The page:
Very short children are more likely to suffer from behavioural problems, a major study has found.
Researchers found that treatment with growth hormone not only boosted growth in children, but also improved their conduct and relations with other people.
Lead researcher Dr Brian Stabler, professor of psychiatry and pediatrics at the University of North Carolina, said: "We believe this work demonstrates that all very short children need to be evaluated thoroughly by psychologists as well as by paediatricians and endocrinologists."
Emotional and psychological problems
A sample of 195 short US children, aged between five and 16, were tested for intelligence, academic achievement, social skills and behaviour problems before starting growth hormone therapy.
They were examined again over a three-year period after starting treatment.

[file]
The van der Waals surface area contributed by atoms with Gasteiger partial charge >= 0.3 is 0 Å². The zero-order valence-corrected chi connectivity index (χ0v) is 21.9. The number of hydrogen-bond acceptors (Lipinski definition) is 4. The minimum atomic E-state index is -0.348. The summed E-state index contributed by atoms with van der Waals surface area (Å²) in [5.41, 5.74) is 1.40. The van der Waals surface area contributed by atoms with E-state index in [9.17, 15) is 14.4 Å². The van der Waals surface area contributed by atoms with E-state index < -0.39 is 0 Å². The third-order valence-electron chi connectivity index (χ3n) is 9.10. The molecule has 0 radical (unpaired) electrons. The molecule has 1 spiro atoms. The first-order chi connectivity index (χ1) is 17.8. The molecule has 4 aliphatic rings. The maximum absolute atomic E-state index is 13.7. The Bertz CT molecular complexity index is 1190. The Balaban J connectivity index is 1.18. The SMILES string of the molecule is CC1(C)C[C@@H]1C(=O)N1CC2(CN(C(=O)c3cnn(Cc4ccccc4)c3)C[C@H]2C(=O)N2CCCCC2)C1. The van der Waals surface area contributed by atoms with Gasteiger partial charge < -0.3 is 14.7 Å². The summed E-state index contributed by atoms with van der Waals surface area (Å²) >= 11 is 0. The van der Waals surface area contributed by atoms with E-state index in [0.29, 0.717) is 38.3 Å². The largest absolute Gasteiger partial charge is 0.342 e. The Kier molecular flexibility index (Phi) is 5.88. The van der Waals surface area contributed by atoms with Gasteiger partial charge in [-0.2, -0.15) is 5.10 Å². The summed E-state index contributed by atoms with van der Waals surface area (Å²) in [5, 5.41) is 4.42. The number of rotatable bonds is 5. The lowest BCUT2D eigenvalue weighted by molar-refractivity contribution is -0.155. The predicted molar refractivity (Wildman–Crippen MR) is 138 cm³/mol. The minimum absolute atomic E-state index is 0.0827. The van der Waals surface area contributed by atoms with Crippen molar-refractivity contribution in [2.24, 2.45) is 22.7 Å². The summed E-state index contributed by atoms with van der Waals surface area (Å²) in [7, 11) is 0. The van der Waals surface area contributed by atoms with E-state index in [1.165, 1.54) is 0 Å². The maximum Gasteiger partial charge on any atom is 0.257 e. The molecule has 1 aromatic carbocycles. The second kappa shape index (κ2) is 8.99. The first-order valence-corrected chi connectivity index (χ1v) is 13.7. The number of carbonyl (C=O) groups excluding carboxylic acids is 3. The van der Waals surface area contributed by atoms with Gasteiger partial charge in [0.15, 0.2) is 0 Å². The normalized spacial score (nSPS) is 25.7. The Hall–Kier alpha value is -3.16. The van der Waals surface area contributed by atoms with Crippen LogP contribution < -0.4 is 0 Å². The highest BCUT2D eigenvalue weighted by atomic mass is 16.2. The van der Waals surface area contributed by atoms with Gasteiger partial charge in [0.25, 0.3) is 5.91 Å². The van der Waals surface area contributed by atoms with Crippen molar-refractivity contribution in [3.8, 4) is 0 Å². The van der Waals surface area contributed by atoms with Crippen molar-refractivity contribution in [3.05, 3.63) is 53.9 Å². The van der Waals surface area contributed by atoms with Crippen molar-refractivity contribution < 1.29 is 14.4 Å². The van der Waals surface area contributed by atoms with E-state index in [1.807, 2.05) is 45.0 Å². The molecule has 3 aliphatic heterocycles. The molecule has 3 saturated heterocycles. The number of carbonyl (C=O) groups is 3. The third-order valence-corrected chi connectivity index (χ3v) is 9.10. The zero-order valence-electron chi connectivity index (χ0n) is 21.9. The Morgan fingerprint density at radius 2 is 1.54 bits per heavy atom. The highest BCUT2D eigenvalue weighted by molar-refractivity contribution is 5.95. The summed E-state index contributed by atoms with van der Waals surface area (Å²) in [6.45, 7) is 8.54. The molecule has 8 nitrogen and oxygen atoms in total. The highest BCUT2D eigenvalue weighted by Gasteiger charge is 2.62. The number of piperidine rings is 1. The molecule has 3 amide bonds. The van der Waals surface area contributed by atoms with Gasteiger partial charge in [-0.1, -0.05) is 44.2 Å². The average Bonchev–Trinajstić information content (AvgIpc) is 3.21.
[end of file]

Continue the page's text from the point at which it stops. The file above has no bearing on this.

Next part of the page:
Scientists initially found the children suffered a significant level of emotional and psychological problems including anxiety, depression and attention deficit.
Despite achieving lower grades at school, the children had near average IQs, and neither IQ nor achievement test scores changed with treatment.
However, after hormone therapy behaviour problems improved. The children were less anxious, attention improved and they were more open.
Dr Stabler said: "There are several possible explanations for the improvements.
"One is that growth hormone therapy boosts brain chemicals and neurotransmitters that did not work as well as they would have if hormone secretion had been normal."
Behaviour problems in short children improved quickly with six months of hormone replacement therapy, Dr Stabler said, but that could not be due to growth alone as height increased slowly.
Dr Brian Jacobs, a child psychiatrist at The Maudsley Hospital in London said more research was needed before the link between growth hormone and behaviour was fully established.
He said studies had linked behavioural problems in older children to differences in the age that youngsters reached puberty. Youngsters who lagged behind had self-esteem problems.
September 1, 1998